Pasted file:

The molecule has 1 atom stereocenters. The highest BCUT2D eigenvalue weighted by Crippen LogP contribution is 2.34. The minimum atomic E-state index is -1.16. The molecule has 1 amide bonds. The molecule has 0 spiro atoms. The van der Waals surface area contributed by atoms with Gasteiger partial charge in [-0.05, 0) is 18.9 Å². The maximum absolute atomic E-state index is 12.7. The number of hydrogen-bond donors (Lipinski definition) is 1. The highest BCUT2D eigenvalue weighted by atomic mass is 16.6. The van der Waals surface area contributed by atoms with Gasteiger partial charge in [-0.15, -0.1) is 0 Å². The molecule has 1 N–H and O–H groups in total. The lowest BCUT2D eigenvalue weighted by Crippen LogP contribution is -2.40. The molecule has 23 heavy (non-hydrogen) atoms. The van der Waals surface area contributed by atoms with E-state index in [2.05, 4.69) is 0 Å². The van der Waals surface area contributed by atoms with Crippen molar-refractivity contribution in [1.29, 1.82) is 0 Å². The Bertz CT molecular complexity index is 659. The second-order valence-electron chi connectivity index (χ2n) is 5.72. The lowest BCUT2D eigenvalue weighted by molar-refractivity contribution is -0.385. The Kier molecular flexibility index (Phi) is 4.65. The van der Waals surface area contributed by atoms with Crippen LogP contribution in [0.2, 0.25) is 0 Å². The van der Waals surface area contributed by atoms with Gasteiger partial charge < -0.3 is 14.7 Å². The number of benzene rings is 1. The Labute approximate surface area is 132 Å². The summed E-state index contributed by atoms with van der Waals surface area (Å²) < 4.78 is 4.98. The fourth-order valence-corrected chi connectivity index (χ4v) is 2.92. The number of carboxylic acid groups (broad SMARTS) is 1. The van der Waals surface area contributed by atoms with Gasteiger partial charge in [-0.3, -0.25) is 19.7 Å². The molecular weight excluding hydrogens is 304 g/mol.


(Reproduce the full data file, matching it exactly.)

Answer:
The molecule has 1 atom stereocenters. The highest BCUT2D eigenvalue weighted by Crippen LogP contribution is 2.34. The minimum atomic E-state index is -1.16. The molecule has 1 amide bonds. The molecule has 0 spiro atoms. The van der Waals surface area contributed by atoms with Gasteiger partial charge in [-0.05, 0) is 18.9 Å². The maximum absolute atomic E-state index is 12.7. The number of hydrogen-bond donors (Lipinski definition) is 1. The highest BCUT2D eigenvalue weighted by atomic mass is 16.6. The van der Waals surface area contributed by atoms with Gasteiger partial charge in [-0.15, -0.1) is 0 Å². The molecule has 1 N–H and O–H groups in total. The lowest BCUT2D eigenvalue weighted by Crippen LogP contribution is -2.40. The molecule has 23 heavy (non-hydrogen) atoms. The van der Waals surface area contributed by atoms with E-state index in [2.05, 4.69) is 0 Å². The van der Waals surface area contributed by atoms with Crippen molar-refractivity contribution in [1.29, 1.82) is 0 Å². The Bertz CT molecular complexity index is 659. The second-order valence-electron chi connectivity index (χ2n) is 5.72. The lowest BCUT2D eigenvalue weighted by molar-refractivity contribution is -0.385. The Kier molecular flexibility index (Phi) is 4.65. The van der Waals surface area contributed by atoms with Crippen LogP contribution in [0.2, 0.25) is 0 Å². The van der Waals surface area contributed by atoms with Gasteiger partial charge < -0.3 is 14.7 Å². The number of benzene rings is 1. The Labute approximate surface area is 132 Å². The summed E-state index contributed by atoms with van der Waals surface area (Å²) < 4.78 is 4.98. The fourth-order valence-corrected chi connectivity index (χ4v) is 2.92. The number of carboxylic acid groups (broad SMARTS) is 1. The van der Waals surface area contributed by atoms with Gasteiger partial charge in [-0.3, -0.25) is 19.7 Å². The molecular weight excluding hydrogens is 304 g/mol.